You’re sitting in a cafe. Maybe it’s in Boston or New York, Charleston or San Francisco, Mumbai or London. The man sitting next to you is dressed, even if he is not “dressed up.” His shirt is clean and has a collar. His jacket fits. He’s wearing long pants that may not be denim and his shoes are not sneakers or flip-flops. He is, in summary, well-groomed and does not appear to have slept in the clothes he’s wearing. He is not engrossed in his cell phone. He may be having a conversation with another person at a reasonably discreet volume. He may even be in immediate possession of a book.
Shocking, I know.
You deduce that he may be Old Money, and when he reaches in his jacket pocket to pay his bill, your interest peaks: What really is in the Old Money wallet? The snarky retort is, of course, Old Money.
But that’s too easy. Below is a potential list of The Top However Many Things You Might Find in an Old Money Wallet:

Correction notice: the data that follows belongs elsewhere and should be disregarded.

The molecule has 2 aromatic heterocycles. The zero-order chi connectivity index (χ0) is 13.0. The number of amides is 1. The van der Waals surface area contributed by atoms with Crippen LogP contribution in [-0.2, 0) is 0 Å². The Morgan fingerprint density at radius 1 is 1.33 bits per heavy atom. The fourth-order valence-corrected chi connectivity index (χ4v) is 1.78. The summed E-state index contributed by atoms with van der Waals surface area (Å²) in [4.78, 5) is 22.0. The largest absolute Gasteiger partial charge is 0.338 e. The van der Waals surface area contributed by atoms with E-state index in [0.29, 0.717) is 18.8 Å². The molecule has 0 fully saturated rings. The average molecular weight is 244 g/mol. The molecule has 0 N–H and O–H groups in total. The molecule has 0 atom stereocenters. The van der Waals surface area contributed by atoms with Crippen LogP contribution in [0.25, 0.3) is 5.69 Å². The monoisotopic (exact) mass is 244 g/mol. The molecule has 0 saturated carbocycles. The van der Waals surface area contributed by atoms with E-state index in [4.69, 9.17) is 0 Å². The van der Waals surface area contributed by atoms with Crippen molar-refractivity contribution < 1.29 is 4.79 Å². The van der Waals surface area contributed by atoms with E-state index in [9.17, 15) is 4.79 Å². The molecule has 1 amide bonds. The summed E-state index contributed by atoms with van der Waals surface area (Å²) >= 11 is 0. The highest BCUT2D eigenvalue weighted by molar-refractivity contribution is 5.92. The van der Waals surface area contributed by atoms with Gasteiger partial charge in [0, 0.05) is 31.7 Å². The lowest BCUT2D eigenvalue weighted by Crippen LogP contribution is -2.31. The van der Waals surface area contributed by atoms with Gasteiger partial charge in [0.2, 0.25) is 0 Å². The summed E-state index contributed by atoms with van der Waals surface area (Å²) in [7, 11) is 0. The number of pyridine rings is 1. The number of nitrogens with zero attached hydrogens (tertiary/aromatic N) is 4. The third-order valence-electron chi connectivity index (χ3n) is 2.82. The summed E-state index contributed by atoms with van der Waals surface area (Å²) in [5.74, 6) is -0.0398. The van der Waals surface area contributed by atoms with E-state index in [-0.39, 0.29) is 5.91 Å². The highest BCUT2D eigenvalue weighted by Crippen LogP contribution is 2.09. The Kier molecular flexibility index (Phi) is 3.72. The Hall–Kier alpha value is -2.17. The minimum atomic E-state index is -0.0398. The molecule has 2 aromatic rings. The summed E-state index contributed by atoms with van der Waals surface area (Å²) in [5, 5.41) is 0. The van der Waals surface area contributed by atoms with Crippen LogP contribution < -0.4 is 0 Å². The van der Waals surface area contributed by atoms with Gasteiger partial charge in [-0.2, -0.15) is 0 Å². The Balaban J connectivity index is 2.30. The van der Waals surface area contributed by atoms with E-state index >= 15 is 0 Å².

- Seldom-used credit card, probably American Express. Probably not a Black Card. More likely a Gold Card.
- ATM card for credit union, private bank, or foreign bank. Or all three.
- Drivers license, which, invariably, will carry the restriction of requiring the issued party to wear corrective lenses while operating a motor vehicle.
- Medical insurance card (Old Money insures the hell out of everything, including itself.)
- Auto club card (essential when all the cars in your family each have over 200,000 miles on them.)
- Public transportation monthly pass (Old Money rides the subway like everybody else.)
- Frequently-used public library card.
- Claim check from shoe repair shop (Old Money shoes are consistently re-soled and refurbished, and therefore last a lifetime.)
- Folded-up post-it note with various computer passwords and pin numbers that, for some unknown reason, cannot remain retained in the brain. Invariably, the ink or pencil lead will be rubbed smooth or smeared over time and this document will be rendered worthless and, at some point in the future, discovered and discarded.
- Ticket stubs from chamber music concerto, three years old. No coherent reason for keeping them, but they never seem to get discarded in the twice-a-year wallet house-cleaning ritual.
- Business cards.
As always, your comments and additions are welcome. As a man, I have no idea what is in any woman’s purse, Old Money or not. Old Money Gals, you’re encouraged to elaborate.
Below are photos of my own retired Ghurka wallet, and the new recruit now doing active duty.